The cities of late-seventeenth and eighteenth-century colonial America are particularly well represented. Large population centers such as Philadelphia, New York, and Boston are precisely mapped for this period but so are smaller towns such as Edenton, North Carolina, Albany, New York, and places in the Indian country such as Cahokia, Detroit, and Michilimackinac. Fortifications enclosed some of these towns, including Montreal and Quebec, and the influence of military defenses can be seen on their plans. 


A finely colored example of Bernard Ratzer's 1767 survey of New York City.  Published in 1769, it depicts the place just before the War of Independence.


Urban growth in nineteenth-century America is also well documented. The steady march of New York City up the island of Manhattan can be followed in detail. Many city plans label or distinguish voting wards, shedding some light on political districting and even ethnic enclaves. The development and change of infrastructure-rail lines, wharves, roads, and water and waste systems-appears on many plans. Maps also have the practical benefit for the researcher of providing orientation for locations under study. A few show signs of how they were used. One of our two copies of Bernard Ratzer's 1767 plan of New York City, for example, was altered in the aftermath of the 1776 fire that destroyed a significant portion of the city. Someone applied a gray wash to the blocks that had been consumed and added marginal comments addressing the rumor that the conflagration had been ignited by retreating Americans as the British were about to occupy the city.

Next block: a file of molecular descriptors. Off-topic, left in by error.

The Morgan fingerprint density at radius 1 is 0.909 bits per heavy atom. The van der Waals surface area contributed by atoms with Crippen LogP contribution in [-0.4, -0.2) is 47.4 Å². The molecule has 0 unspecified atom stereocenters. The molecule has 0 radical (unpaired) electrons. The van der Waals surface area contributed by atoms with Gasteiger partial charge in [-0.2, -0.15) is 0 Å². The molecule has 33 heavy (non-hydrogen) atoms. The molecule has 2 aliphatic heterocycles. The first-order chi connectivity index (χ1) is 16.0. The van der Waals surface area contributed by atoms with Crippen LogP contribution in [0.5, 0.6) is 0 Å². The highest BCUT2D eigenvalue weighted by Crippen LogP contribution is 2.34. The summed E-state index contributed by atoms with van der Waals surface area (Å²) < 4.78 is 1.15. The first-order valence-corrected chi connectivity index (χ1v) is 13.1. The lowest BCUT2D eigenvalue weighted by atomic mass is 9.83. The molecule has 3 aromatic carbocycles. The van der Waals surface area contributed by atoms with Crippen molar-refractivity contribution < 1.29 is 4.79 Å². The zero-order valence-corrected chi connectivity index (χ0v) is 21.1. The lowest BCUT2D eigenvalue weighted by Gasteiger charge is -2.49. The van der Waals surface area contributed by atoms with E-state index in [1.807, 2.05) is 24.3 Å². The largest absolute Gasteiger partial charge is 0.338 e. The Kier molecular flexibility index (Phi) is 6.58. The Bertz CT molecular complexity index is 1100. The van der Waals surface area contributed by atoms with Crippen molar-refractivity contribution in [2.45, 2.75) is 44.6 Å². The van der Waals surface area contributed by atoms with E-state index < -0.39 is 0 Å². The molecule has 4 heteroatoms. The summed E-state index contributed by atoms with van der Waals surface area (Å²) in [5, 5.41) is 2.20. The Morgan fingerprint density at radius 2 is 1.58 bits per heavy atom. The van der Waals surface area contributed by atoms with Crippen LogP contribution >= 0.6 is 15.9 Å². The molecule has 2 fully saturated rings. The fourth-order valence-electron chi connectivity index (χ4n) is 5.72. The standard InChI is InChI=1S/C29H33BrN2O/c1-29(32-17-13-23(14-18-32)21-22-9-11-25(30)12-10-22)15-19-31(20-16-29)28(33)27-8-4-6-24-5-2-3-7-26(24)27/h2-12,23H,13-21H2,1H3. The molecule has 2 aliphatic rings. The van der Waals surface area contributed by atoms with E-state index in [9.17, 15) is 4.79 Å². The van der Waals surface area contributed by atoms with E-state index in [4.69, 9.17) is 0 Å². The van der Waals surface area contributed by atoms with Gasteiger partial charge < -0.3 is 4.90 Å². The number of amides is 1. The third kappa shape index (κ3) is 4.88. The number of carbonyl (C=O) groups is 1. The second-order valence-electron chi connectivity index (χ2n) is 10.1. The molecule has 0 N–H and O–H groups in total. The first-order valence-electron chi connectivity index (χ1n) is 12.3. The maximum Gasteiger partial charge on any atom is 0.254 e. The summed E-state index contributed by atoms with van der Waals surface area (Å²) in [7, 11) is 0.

The Clements Library collections continue to grow, and this is certainly the case with the Map Division. One of our most recent acquisitions is a ca. 1836 lithographed plan of part of Detroit, Michigan. Previously unrecorded, it may be the only surviving example of a plan that illustrates an important change in the city's layout.

The campus is rich in historical maps. In addition to the Clements, researchers are fortunate that the University has other cartographic resources, notably the Clark Map Library on the second floor of the Hatcher Graduate Library. That collection has many strengths, but its holdings of non-American city plans is outstanding and nicely complements the Clements maps.